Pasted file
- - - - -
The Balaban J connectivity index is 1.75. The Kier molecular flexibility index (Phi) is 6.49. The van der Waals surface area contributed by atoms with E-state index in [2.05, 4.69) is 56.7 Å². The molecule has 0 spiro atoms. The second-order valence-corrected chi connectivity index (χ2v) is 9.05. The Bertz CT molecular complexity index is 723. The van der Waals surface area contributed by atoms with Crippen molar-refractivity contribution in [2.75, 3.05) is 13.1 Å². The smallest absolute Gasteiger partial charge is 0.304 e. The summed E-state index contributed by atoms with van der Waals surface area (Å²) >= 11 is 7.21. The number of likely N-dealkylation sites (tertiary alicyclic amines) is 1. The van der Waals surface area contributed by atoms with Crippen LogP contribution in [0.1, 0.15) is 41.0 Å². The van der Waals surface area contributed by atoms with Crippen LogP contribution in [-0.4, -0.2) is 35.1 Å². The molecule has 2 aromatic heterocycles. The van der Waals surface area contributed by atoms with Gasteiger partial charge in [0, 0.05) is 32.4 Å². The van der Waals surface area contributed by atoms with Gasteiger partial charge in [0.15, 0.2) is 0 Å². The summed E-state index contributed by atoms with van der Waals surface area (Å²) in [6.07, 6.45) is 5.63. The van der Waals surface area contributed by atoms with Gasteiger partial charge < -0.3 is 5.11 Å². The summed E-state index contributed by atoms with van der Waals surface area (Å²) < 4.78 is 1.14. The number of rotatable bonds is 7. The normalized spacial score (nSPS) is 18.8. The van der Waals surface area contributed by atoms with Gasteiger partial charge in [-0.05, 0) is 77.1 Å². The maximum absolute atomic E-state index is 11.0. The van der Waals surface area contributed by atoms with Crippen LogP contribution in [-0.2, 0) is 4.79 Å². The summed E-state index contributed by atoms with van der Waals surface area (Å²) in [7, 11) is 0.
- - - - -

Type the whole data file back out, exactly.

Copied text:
The Balaban J connectivity index is 1.75. The Kier molecular flexibility index (Phi) is 6.49. The van der Waals surface area contributed by atoms with E-state index in [2.05, 4.69) is 56.7 Å². The molecule has 0 spiro atoms. The second-order valence-corrected chi connectivity index (χ2v) is 9.05. The Bertz CT molecular complexity index is 723. The van der Waals surface area contributed by atoms with Crippen molar-refractivity contribution in [2.75, 3.05) is 13.1 Å². The smallest absolute Gasteiger partial charge is 0.304 e. The summed E-state index contributed by atoms with van der Waals surface area (Å²) >= 11 is 7.21. The number of likely N-dealkylation sites (tertiary alicyclic amines) is 1. The van der Waals surface area contributed by atoms with Crippen LogP contribution in [0.1, 0.15) is 41.0 Å². The van der Waals surface area contributed by atoms with Crippen LogP contribution in [-0.4, -0.2) is 35.1 Å². The molecule has 2 aromatic heterocycles. The van der Waals surface area contributed by atoms with Gasteiger partial charge in [0, 0.05) is 32.4 Å². The van der Waals surface area contributed by atoms with Gasteiger partial charge in [0.15, 0.2) is 0 Å². The summed E-state index contributed by atoms with van der Waals surface area (Å²) in [6.07, 6.45) is 5.63. The van der Waals surface area contributed by atoms with Gasteiger partial charge < -0.3 is 5.11 Å². The summed E-state index contributed by atoms with van der Waals surface area (Å²) < 4.78 is 1.14. The number of rotatable bonds is 7. The normalized spacial score (nSPS) is 18.8. The van der Waals surface area contributed by atoms with Gasteiger partial charge in [-0.05, 0) is 77.1 Å². The maximum absolute atomic E-state index is 11.0. The van der Waals surface area contributed by atoms with Crippen LogP contribution in [-0.2, 0) is 4.79 Å². The summed E-state index contributed by atoms with van der Waals surface area (Å²) in [7, 11) is 0.